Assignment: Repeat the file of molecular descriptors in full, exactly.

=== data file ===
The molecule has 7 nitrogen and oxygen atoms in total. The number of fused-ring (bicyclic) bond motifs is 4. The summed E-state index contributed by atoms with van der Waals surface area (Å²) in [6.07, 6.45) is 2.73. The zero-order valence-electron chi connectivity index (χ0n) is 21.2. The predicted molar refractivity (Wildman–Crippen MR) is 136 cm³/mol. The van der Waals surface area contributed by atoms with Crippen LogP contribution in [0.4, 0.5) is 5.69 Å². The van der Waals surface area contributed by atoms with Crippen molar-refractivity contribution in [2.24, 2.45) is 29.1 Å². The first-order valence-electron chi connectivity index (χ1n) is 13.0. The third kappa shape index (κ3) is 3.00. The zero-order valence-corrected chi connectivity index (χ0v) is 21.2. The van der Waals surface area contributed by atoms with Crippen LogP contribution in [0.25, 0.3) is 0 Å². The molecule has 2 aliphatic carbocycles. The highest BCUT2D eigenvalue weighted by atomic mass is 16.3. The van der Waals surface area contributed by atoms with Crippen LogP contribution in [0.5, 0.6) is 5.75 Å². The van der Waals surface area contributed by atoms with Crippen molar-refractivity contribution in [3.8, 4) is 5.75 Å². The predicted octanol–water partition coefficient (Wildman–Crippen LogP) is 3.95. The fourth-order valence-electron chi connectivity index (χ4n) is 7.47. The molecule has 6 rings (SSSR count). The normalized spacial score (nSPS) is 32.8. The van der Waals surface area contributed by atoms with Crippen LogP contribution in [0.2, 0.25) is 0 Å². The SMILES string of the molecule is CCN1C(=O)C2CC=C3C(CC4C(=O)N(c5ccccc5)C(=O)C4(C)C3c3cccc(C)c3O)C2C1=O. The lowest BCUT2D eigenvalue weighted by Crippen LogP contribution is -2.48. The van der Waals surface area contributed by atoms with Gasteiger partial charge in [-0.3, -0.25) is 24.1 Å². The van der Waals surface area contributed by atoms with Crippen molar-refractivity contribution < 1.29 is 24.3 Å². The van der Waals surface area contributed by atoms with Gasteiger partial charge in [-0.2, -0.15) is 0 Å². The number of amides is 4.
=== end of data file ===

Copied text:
The molecule has 7 nitrogen and oxygen atoms in total. The number of fused-ring (bicyclic) bond motifs is 4. The summed E-state index contributed by atoms with van der Waals surface area (Å²) in [6.07, 6.45) is 2.73. The zero-order valence-electron chi connectivity index (χ0n) is 21.2. The predicted molar refractivity (Wildman–Crippen MR) is 136 cm³/mol. The van der Waals surface area contributed by atoms with Crippen LogP contribution in [0.4, 0.5) is 5.69 Å². The van der Waals surface area contributed by atoms with Crippen molar-refractivity contribution in [2.24, 2.45) is 29.1 Å². The first-order valence-electron chi connectivity index (χ1n) is 13.0. The third kappa shape index (κ3) is 3.00. The zero-order valence-corrected chi connectivity index (χ0v) is 21.2. The van der Waals surface area contributed by atoms with Crippen LogP contribution in [0.25, 0.3) is 0 Å². The molecule has 2 aliphatic carbocycles. The highest BCUT2D eigenvalue weighted by atomic mass is 16.3. The van der Waals surface area contributed by atoms with Crippen LogP contribution in [0.5, 0.6) is 5.75 Å². The van der Waals surface area contributed by atoms with Crippen molar-refractivity contribution in [3.8, 4) is 5.75 Å². The predicted octanol–water partition coefficient (Wildman–Crippen LogP) is 3.95. The fourth-order valence-electron chi connectivity index (χ4n) is 7.47. The molecule has 6 rings (SSSR count). The normalized spacial score (nSPS) is 32.8. The van der Waals surface area contributed by atoms with Crippen LogP contribution in [0.2, 0.25) is 0 Å². The SMILES string of the molecule is CCN1C(=O)C2CC=C3C(CC4C(=O)N(c5ccccc5)C(=O)C4(C)C3c3cccc(C)c3O)C2C1=O. The lowest BCUT2D eigenvalue weighted by Crippen LogP contribution is -2.48. The van der Waals surface area contributed by atoms with Gasteiger partial charge in [-0.3, -0.25) is 24.1 Å². The van der Waals surface area contributed by atoms with Crippen molar-refractivity contribution < 1.29 is 24.3 Å². The van der Waals surface area contributed by atoms with Gasteiger partial charge in [-0.2, -0.15) is 0 Å². The number of amides is 4.